The Marcellus Shale is one of the most productive natural gas formations in the world. But when it comes to measuring precisely how productive it is, Pennsylvania doesn’t audit the numbers.
Natural gas production data is submitted to the state Department of Environmental Protection directly from drillers and published online before it’s verified.
As allegations of underpaid gas royalties continue, some landowners are frustrated there is nowhere for them to go to check how much gas is produced and what they’re supposed to be paid.
“Confusion every month”
At gasoline stations throughout Pennsylvania, the pumps are checked by the state’s Bureau of Rides and Measurement Standards. A small sticker shows the Department of Agriculture has certified the pump, so motorists know they’re getting the gallons they’re buying.
But natural gas is different. It’s measured in cubic feet and goes to heat homes and produce electricity.
When it comes to verifying exactly how many cubic feet is being pumped out of Pennsylvania, natural gas gets nowhere near the level of government oversight that gasoline pumps do.
It’s become a problem for people like Bradford County businessman Dave DeCristo.
He’s the first to admit he’s benefited greatly from the Marcellus Shale industry by selling supplies to companies to fuel fracking operations. In a 2011 article about shale gas DeCristo told Time Magazine, “I’ve been a blessed person because of this.”
But these days, he’s not at all pleased with his royalty statements. He owns about 1,200 acres, which are leased to half a dozen drilling companies.
“These are the most important meters in the state,” he says. “They’re not being monitored, checked, sealed, verified, anything– it’s pathetic.”
At his office near Canton, DeCristo’s desk is littered with royalty statements. He’s been a businessman for more than two decades and says neither he nor his accountant can make sense of the numbers.He often gets statements from multiple companies who have joint ventures in the same gas well.
Even when he’s looking at the same well, during the same month, different gas companies send him statements showing different production numbers and prices the gas sold for at the time.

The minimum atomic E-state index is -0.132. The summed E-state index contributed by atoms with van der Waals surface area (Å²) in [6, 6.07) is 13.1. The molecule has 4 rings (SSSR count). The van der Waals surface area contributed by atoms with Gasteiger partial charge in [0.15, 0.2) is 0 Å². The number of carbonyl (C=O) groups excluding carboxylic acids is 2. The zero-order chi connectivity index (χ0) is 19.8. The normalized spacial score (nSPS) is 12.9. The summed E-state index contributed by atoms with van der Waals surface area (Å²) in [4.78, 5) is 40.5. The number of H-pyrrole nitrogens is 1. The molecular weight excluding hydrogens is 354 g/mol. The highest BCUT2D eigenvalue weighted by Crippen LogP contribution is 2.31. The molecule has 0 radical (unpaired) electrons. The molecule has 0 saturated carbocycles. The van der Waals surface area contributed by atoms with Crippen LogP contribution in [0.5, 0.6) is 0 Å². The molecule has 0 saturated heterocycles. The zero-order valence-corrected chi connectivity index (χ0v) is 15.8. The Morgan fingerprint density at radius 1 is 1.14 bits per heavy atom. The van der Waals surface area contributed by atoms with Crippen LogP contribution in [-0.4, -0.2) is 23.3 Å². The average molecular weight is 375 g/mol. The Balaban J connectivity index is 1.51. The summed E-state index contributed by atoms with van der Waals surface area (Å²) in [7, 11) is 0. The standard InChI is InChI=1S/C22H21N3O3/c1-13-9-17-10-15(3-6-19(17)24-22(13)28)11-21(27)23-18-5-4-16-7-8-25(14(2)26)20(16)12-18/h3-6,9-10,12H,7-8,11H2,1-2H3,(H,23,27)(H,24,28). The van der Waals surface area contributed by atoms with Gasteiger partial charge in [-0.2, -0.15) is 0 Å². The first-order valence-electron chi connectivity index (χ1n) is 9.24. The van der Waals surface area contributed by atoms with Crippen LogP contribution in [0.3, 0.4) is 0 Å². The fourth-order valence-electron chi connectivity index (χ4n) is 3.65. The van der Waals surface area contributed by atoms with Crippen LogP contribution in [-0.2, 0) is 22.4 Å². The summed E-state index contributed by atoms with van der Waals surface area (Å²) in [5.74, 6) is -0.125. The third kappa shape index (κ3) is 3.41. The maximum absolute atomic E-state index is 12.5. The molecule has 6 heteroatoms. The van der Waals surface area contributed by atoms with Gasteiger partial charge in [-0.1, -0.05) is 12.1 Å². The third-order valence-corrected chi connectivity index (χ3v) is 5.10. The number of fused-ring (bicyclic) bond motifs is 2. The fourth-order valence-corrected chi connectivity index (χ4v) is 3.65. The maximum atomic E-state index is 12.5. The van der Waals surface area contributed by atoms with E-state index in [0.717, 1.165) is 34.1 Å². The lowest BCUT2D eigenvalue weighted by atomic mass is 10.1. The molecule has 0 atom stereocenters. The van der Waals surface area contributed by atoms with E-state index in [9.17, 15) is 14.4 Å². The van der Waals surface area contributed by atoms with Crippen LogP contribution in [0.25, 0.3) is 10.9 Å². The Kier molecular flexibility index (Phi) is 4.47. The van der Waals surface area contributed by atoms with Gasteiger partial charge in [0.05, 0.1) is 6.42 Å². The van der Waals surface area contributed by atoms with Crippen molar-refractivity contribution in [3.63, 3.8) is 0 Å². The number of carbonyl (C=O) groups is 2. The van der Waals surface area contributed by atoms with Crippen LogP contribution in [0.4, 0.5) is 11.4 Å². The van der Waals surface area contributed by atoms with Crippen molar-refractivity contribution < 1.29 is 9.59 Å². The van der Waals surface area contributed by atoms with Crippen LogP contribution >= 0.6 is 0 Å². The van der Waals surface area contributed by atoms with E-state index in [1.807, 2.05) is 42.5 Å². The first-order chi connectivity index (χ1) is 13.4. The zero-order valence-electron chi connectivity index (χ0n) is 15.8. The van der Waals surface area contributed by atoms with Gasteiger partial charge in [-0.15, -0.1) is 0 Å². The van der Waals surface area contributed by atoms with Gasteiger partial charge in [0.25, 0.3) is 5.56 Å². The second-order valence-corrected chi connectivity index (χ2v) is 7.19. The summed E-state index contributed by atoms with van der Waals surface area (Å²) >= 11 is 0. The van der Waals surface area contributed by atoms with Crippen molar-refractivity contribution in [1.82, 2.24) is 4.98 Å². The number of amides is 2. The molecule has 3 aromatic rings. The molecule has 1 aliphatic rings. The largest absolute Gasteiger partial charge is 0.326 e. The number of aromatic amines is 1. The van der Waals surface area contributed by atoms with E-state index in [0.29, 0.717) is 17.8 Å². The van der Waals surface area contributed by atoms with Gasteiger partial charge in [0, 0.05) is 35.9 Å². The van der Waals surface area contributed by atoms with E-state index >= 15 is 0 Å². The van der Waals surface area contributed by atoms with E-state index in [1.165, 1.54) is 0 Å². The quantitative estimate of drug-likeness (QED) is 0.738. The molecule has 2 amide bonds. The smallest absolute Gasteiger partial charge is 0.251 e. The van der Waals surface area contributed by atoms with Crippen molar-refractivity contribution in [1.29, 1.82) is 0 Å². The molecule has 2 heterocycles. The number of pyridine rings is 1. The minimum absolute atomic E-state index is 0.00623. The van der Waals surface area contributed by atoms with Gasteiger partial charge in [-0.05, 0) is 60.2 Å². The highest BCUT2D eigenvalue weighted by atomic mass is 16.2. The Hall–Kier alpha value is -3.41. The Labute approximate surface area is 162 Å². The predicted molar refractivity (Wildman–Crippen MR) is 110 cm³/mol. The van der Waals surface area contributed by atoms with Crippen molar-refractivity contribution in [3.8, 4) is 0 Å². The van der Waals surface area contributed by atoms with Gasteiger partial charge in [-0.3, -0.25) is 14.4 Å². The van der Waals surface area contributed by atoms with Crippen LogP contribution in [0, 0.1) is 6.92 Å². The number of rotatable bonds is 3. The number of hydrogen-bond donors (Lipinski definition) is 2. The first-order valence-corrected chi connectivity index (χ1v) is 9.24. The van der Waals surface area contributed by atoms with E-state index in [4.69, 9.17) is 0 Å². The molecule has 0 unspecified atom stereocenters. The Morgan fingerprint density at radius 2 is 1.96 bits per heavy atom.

This can happen because companies may market the gas at different prices. Companies may also be allocated different amounts of gas from the same well, but there is no government agency where DeCristo can go to check the totals. On a recent statement, he says he believes gas company Mitsui calculated his share of royalties incorrectly.
“Confusion every month,” he complains. “Things are just not right.”
He tries calling Mitsui. No one answers, so he leaves a voicemail. Then, he tries to get a hold of Chesapeake Energy.
No one picks up there either. A recording says the company is experiencing high call volumes. He tries another company– Anadarko Petroleum. He gets another recording.
Finally a man from Anadarko’s landowner relations division picks up and tells DeCristo that sometimes Chesapeake Energy—which is the main operator of the well– gives them production data with errors in it. He tells DeCristo all the companies could be off, if Chesapeake makes a mistake.
DeCristo asks if that’s a common occurrence with Chesapeake. The Anadarko employee wouldn’t say.
“You can’t verify what is produced”
Chris Jones is a Towanda attorney who represents landowners. He testified at a state Senate hearing on royalties in June.
“You can’t verify what is produced in a month and how you’re to decipher your statements as to what you’re being paid,” he told the senate panel.
Marcellus Shale natural gas production data is submitted by companies to the state Department of Environmental Protection twice a year and published online before it’s checked.
DEP spokeswoman Amanda Witman says there are five staff members who look over the information, but she would not say it’s audited.
“I would use the word ‘examined’,” she says.
In an online disclaimer, the DEP denies any liability for errors. The message was posted last year after Chesapeake Energy submitted such error-ridden data that the DEP’s computer system rejected it.